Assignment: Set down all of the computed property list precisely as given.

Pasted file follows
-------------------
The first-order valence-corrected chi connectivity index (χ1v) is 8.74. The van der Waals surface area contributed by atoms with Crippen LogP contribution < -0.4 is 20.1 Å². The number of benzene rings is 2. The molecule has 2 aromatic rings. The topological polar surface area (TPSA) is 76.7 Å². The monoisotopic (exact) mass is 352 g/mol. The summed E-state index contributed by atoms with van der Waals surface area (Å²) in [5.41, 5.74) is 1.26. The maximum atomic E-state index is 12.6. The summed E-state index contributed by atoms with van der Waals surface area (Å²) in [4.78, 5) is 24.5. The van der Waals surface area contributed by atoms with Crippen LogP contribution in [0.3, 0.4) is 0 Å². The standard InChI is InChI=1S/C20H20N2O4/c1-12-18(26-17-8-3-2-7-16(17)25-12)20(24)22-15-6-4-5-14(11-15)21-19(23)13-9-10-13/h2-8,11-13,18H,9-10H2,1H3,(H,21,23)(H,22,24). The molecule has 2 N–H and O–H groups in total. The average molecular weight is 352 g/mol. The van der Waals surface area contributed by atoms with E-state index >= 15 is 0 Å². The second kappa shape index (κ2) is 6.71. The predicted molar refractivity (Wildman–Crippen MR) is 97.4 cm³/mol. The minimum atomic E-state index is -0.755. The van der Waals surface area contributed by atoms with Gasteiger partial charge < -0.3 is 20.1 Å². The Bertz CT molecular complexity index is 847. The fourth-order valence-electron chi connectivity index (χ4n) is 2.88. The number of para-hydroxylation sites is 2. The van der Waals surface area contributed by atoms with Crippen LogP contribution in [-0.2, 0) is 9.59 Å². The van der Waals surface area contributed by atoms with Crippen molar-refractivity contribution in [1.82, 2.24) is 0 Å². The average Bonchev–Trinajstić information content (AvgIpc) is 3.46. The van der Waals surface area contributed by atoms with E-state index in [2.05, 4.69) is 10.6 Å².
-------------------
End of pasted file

The first-order valence-corrected chi connectivity index (χ1v) is 8.74. The van der Waals surface area contributed by atoms with Crippen LogP contribution < -0.4 is 20.1 Å². The number of benzene rings is 2. The molecule has 2 aromatic rings. The topological polar surface area (TPSA) is 76.7 Å². The monoisotopic (exact) mass is 352 g/mol. The summed E-state index contributed by atoms with van der Waals surface area (Å²) in [5.41, 5.74) is 1.26. The maximum atomic E-state index is 12.6. The summed E-state index contributed by atoms with van der Waals surface area (Å²) in [4.78, 5) is 24.5. The van der Waals surface area contributed by atoms with Crippen LogP contribution in [0.3, 0.4) is 0 Å². The standard InChI is InChI=1S/C20H20N2O4/c1-12-18(26-17-8-3-2-7-16(17)25-12)20(24)22-15-6-4-5-14(11-15)21-19(23)13-9-10-13/h2-8,11-13,18H,9-10H2,1H3,(H,21,23)(H,22,24). The molecule has 2 N–H and O–H groups in total. The average molecular weight is 352 g/mol. The van der Waals surface area contributed by atoms with E-state index >= 15 is 0 Å². The second kappa shape index (κ2) is 6.71. The predicted molar refractivity (Wildman–Crippen MR) is 97.4 cm³/mol. The minimum atomic E-state index is -0.755. The van der Waals surface area contributed by atoms with Gasteiger partial charge < -0.3 is 20.1 Å². The Bertz CT molecular complexity index is 847. The fourth-order valence-electron chi connectivity index (χ4n) is 2.88. The number of para-hydroxylation sites is 2. The van der Waals surface area contributed by atoms with Crippen LogP contribution in [-0.2, 0) is 9.59 Å². The van der Waals surface area contributed by atoms with Crippen molar-refractivity contribution in [1.82, 2.24) is 0 Å². The average Bonchev–Trinajstić information content (AvgIpc) is 3.46. The van der Waals surface area contributed by atoms with E-state index in [2.05, 4.69) is 10.6 Å².